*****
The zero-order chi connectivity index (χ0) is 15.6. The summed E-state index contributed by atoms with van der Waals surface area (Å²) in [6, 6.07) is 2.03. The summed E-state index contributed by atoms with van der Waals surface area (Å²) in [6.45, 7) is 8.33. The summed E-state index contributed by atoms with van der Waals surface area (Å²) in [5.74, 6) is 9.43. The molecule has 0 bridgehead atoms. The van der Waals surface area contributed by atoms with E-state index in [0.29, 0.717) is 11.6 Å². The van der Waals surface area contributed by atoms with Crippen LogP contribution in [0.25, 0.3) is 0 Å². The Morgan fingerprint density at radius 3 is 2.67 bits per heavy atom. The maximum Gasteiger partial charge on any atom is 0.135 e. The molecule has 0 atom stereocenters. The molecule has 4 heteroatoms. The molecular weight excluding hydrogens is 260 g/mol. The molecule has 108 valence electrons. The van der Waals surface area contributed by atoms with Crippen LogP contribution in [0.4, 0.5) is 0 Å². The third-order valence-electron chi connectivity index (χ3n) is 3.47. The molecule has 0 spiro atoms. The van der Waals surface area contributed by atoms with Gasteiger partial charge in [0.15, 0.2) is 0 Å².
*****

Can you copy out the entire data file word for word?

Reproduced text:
The zero-order chi connectivity index (χ0) is 15.6. The summed E-state index contributed by atoms with van der Waals surface area (Å²) in [6, 6.07) is 2.03. The summed E-state index contributed by atoms with van der Waals surface area (Å²) in [6.45, 7) is 8.33. The summed E-state index contributed by atoms with van der Waals surface area (Å²) in [5.74, 6) is 9.43. The molecule has 0 bridgehead atoms. The van der Waals surface area contributed by atoms with E-state index in [0.29, 0.717) is 11.6 Å². The van der Waals surface area contributed by atoms with Crippen LogP contribution in [0.25, 0.3) is 0 Å². The Morgan fingerprint density at radius 3 is 2.67 bits per heavy atom. The maximum Gasteiger partial charge on any atom is 0.135 e. The molecule has 0 atom stereocenters. The molecule has 4 heteroatoms. The molecular weight excluding hydrogens is 260 g/mol. The molecule has 108 valence electrons. The van der Waals surface area contributed by atoms with Crippen LogP contribution in [0.4, 0.5) is 0 Å². The third-order valence-electron chi connectivity index (χ3n) is 3.47. The molecule has 0 spiro atoms. The van der Waals surface area contributed by atoms with Gasteiger partial charge in [0.15, 0.2) is 0 Å².